Prof. Belay Seyoum
April 06, 2021
For centuries, Ethiopia has been a united country and people of various backgrounds lived in peace. However, since the TPLF came to power, identity politics has been stretched to the limit and that group rights have been given a prominent place in the country’s constitution and political discourse. The paradox of collective representation is that it perpetuates the very divisions it attempts to manage and encourages conflict between communities. A major problem with group rights in Ethiopia is that the Federal government has been reluctant to commit to the security of ethnic minorities. Regional governments (especially in Oromia and Benishangul-Gumuz) have largely abdicated their responsibility to protect minorities in their territory. The recent examples of atrocities against Amhara minorities in Oromia and Benishangul is a case in point. Despite several warnings of impending danger by the minority communities in these areas, both the Federal and state governments failed to commit security to protect citizens. Evidence gathered from surviving victims indicates the assailants’ intent on pursuing ethnic cleansing (ethnic homogenization) through displacement and annihilation.
International law imposes on each individual state the responsibility to protect its people from the worst forms of violence and persecution. A residual responsibility also lies with the broader community of states, when a particular state is clearly either unwilling or unable to fulfil its responsibility to protect or is itself the actual perpetrator of crimes or atrocities. Over the last few years, ethnic minorities have borne the brunt of ethnic persecution and violence and government actions at the Federal and state levels have been quite inadequate. In some cases, there is increasing evidence of complicity between the local governments and ethnic police to provide cover for the perpetrators.
A healthy political culture is important for fostering unity and helps promote the emergence and growth of democracy. The country’s political culture has deteriorated so much that what the factionalized elite (leadership) tell the country’s media is vastly different from what they tell their ethnic supporters. Some of the ethnic leaders have advanced their political credentials by encouraging the persecution and displacement of ethnic minorities in their territory. Once these vicious statements are made, they have a momentum of their own and people act on them long after the statements were made.
The factionalized leadership has failed the country in several ways. First, they have been unable to advance a healthy political culture that promotes national unity, trust, tolerance and accommodation. Their over-the-top rhetoric has inflamed ethnic tensions and conflict. Secondly, they have not put the country’s welfare ahead of their narrow short term political calculations. Thirdly, they have not set down the necessary political norms and values for legitimate democracy in the country.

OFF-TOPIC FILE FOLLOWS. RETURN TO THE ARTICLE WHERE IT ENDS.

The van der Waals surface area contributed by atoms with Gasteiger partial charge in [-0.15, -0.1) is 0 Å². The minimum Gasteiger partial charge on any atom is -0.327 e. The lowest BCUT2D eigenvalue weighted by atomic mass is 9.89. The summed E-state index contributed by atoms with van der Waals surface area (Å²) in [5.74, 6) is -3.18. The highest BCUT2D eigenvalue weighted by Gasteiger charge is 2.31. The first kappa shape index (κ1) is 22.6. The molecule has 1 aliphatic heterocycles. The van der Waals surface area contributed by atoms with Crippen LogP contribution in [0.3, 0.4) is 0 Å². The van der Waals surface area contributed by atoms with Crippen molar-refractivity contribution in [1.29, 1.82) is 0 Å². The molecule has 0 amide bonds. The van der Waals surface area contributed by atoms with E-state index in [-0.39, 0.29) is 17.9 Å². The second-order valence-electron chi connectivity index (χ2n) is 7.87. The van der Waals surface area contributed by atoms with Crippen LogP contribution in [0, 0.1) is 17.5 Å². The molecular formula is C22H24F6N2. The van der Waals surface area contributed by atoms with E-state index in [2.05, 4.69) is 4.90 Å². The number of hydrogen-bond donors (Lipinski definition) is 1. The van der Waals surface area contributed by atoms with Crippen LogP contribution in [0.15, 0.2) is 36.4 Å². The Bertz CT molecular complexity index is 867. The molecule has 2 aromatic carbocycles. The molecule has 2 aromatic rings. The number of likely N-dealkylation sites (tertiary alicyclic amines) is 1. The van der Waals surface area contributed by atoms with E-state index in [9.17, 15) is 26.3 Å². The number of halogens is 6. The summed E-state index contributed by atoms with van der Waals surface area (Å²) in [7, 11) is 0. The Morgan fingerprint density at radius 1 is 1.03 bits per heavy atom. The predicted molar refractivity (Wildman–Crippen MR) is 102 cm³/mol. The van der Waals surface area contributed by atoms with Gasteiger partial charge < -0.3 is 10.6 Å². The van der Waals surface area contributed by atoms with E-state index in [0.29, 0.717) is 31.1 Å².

Liberal democracy emerges through a historical sequence where the process of political competition (and inter-elite cooperation) comes before the expansion of political participation. This is often led by the country’s elite who put their country’s interest ahead of their own. Such cooperation among the country’s political leadership helps restrain the severity of conflict. Large scale participation into politics only comes after the norms and practices of competitive politics have already been agreed among the elites. Common values can only be developed among the elite when they share similar perspectives than among a large and heterogeneous group of people that represent varying goals and interests. Genuine cooperation among the country’s political elite to solve the country’s problems has been sorely lacking.
Where do we go from here? State failure to maintain law order, protect minorities has cost thousands of lives. The premeditated murders of innocent men, women and children cries out for justice and accountability. Governments should govern and provide but they should also be held accountable.
- Federal and state officials who are responsible for security must be held accountable. They should tender their resignations and be prosecuted to the full extent of the law for aiding and abetting ethnic cleansing. In the absence of the latter, failure to intervene to stop a violation is a prosecutable offense.
- A special court should be established to prosecute such violations. There have been so many violations that amount to ethnic cleansing over the last few years that it warrants the establishment of a special court.
- If the government is unable or unwilling to protect minorities and the atrocities continue, there may be a need for international intervention and prosecution of the worst perpetrators by the International Criminal Court.
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